Our directory of things of interest

University Directory

The case against octopus farming

The case against octopus farming
29 Mar
2019
Four scientists have banded together to make the case against the farming of octopuses, arguing that these intelligent cephalopods are wholly unsuited to life in captivity

Octopuses are difficult to farm and, despite efforts to do so for many years, they still make for a tricky business model. The biggest problem has been keeping young octopuses (known as larvae) alive, in part because so little is known about their nutritional needs. As a result, octopus ‘ranches’ have become increasing common, notably in Australia, Spain, Mexico and Hawaii, in which juvenile octopus are caught in the wild and then grown in tanks or offshore cages.

For four marine researchers from the universities of New York, Sydney and Sussex, who recently presented the case against octopus farming in the journal Issues in Science and Technology, these ranches are already problematic, but now, a swath of investment and research looks set to finally make fully-farmed octopuses a reality. In June 2017, the Japanese company Nippon Suisan Kaisha (Nissui) announced that it had successfully hatched eggs of fully-farmed octopuses using artificial incubation. It predicts a fully-farmed, market-ready octopus by 2020.

The case against this practice is centred on both ethical and environmental considerations. The ethical objections are simple – octopuses are intelligent and mysterious creatures and not enough is known about them to ensure they live a good life in captivity. ‘Octopuses exhibit cognitive and behavioural complexity and they appear capable of experiencing pain and suffering,’ note the authors of the article, pointing to one study which showed that octopuses retain knowledge of how to open a screw-top jar for at least five months. As result, ‘octopuses are likely to want high levels of cognitive stimulation, as well as opportunists to explore, manipulate and control their environment. Intensive farm systems are inevitably hostile to these attributes,’ they argue. Reports from experimental farms have also suggested that octopuses are unsuited to living in close confines; aggression and cannibalism are common complaints, with some even launching themselves out of the tanks and on to the floor.

The environmental arguments reflect those applied to aquaculture as a whole, including concerns about increased pollution from the nitrogen in fish faeces, contamination from fertilisers and algaecides, and excessive use of antibiotics. In addition, the researchers argue that the carnivorous nature of octopuses, as with many other farmed fish, make them particularity unsustainable. ‘Aquaculture to date has not alleviated pressure on the oceans, it has actually exacerbated it because most of what we’ve chosen to farm in recent years is carnivorous, so we have to fish more animals out of the ocean to feed them,’ explains Jennifer Jacquet, an assistant professor at New York University. She notes that around one-third of the global fish catch is already turned into feed for other animals and that many fishmeal fisheries are in decline.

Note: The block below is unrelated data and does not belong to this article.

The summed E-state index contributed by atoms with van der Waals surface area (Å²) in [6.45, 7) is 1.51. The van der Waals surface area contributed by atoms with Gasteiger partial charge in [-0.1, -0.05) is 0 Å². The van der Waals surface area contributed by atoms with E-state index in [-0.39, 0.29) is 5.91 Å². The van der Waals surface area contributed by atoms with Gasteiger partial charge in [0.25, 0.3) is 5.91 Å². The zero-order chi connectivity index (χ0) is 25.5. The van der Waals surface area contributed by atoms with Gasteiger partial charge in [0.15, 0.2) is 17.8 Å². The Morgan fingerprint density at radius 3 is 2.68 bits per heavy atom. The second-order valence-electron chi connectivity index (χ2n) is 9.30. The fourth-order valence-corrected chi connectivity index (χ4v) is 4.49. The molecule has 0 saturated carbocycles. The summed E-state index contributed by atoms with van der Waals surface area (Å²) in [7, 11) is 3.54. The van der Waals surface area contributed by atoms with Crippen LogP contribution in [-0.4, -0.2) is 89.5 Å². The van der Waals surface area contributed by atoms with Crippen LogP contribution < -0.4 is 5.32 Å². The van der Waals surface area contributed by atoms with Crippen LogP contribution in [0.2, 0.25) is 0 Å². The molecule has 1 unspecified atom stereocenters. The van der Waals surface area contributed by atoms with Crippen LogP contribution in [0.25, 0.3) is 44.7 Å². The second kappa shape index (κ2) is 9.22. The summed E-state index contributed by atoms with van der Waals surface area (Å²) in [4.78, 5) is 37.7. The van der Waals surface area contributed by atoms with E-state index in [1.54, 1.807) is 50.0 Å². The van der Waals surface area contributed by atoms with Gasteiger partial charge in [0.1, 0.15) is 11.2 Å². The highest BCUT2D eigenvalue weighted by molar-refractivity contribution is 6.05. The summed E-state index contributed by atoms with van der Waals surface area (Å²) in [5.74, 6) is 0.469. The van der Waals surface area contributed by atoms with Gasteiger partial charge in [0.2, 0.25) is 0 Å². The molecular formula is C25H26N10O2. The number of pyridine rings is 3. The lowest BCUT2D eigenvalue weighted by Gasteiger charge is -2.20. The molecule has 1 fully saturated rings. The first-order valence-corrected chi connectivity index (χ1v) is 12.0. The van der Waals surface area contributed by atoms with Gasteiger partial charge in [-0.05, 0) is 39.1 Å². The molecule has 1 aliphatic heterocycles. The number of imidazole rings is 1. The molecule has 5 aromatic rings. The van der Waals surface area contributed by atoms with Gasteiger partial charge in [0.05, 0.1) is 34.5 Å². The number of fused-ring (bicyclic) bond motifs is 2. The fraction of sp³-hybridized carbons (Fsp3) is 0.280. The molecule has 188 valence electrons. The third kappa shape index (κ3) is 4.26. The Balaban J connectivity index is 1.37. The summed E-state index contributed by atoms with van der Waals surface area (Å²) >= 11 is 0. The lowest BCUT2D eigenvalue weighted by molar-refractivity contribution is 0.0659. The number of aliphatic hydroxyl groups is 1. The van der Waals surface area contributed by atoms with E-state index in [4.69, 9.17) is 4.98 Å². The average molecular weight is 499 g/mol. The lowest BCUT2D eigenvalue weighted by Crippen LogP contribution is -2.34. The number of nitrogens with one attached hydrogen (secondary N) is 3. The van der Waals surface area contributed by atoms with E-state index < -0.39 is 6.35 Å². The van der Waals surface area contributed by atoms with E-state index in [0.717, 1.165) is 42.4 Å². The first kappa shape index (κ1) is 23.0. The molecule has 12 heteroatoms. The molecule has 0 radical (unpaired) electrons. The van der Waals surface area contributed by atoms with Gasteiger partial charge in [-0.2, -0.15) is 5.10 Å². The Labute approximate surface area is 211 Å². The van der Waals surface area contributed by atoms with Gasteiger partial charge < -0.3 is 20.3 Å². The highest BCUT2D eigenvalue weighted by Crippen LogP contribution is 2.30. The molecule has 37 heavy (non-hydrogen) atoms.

Given the potential for harm, the researchers question why so much money and research is being pumped into octopus farms. ‘This isn’t a food source around the world that people are relying on, this is a luxury market,’ says Becca Franks, also from New York University. ‘There won’t be that many consequences to society if we don’t farm them. But if we do go down this road, there’s going to be any number of problems and not necessarily very many solutions.’

 This was published in the April 2019 edition of Geographical magazine

geo line break v3

Free eBooks - Geographical Newsletter

Get the best of Geographical delivered straight to your inbox by signing up to our weekly newsletter and get a free collection of eBooks!

geo line break v3

Related items

NEVER MISS A STORY - Follow Geographical on Social

Want to stay up to date with breaking Geographical stories? Join the thousands following us on Twitter, Facebook and Instagram and stay informed about the world.

More articles in NATURE...

Oceans

The January issue’s dramatic cover image was designed to highlight…

Climate

Protestors from the global south were physically removed yesterday from…

Climate

Climate NGOs point fingers at nations holding back climate crisis…

Climate

The Paris Agreement has reached adolescence. Its final stages of…

Climate

A report presented at COP25 highlights the trouble with tourism,…

Climate

For the 25th time in history, the United Nations has…

Wildlife

The Wildlife Photographer of the Year’s Rising Star winner brings…

Energy

Abandoned coal mines contain a precious resource in the warm…

Climate

Marco Magrini wonders if the annual gathering of world leadership…

Wildlife

A new animation produced by the charity Born Free raises…

Wildlife

The United States is grappling with a wild pig invasion.…

Wildlife

Increased interest in the farming of endangered animals as a…

Geophoto

Will 2019 go down as the year that the world…

Climate

Large-scale air travel is under public scrutiny, and refusing to…

Climate

A review of climate crisis coverage in the global media…

Oceans

Marco Magrini looks at the carbon capturing power of the ocean’s…

Oceans

Marine Protected Areas are designed to benefit the marine ecosystem…

Climate

The link between China’s economic growth and increased pollution has…

Climate

An analysis of nine year’s worth of lightning data, covering…

Climate

When getting on ‘board’ with sustainability is the entire goal